Our History

Nearly 140 years of educating girls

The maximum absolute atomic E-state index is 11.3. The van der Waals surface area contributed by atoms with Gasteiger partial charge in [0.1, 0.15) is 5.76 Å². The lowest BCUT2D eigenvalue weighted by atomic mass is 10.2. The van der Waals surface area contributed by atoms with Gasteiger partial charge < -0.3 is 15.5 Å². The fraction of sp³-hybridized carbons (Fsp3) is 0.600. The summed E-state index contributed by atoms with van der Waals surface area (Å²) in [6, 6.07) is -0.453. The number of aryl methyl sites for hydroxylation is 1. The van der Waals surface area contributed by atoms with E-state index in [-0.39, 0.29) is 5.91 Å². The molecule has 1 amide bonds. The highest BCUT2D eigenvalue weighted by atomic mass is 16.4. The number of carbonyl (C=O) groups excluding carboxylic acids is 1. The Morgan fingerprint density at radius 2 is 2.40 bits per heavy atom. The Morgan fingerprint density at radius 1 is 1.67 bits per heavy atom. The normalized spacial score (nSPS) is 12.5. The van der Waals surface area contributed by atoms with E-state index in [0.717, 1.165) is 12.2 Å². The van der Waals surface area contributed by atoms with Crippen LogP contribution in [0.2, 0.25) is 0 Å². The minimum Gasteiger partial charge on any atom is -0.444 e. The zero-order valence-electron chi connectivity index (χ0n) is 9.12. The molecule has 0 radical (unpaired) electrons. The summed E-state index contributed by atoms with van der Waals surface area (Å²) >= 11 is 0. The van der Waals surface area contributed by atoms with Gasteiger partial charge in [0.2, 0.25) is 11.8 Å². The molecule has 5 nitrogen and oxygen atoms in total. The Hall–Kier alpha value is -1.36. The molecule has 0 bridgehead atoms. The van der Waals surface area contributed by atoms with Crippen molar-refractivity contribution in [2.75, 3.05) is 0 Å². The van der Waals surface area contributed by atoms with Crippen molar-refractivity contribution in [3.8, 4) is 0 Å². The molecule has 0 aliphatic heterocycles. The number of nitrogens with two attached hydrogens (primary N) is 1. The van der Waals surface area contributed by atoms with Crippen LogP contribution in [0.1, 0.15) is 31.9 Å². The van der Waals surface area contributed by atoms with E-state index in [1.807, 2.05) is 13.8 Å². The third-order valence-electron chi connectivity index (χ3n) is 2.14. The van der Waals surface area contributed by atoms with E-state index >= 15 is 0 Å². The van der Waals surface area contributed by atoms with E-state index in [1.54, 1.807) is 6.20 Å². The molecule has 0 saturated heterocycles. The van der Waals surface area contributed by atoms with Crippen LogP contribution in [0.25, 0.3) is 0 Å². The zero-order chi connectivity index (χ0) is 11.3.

In 1884, when it was commonly thought that intellectual activity “took the bloom from ladies,” Samuel A. Brearley, Jr. opened a school in a brownstone in Midtown Manhattan to provide young women with an education comparable to that available to their brothers. Within two years, the School had 120 students and 20 faculty members. An early graduate later wrote that this “first intellectual experience had a novelty and excitement that it is almost impossible for a person born in the twentieth century to understand.” Brearley has flourished and evolved since; well into the twenty-first century, situated in two schoolhouses on the Upper East Side, it has more than 760 students and more than 250 faculty and staff.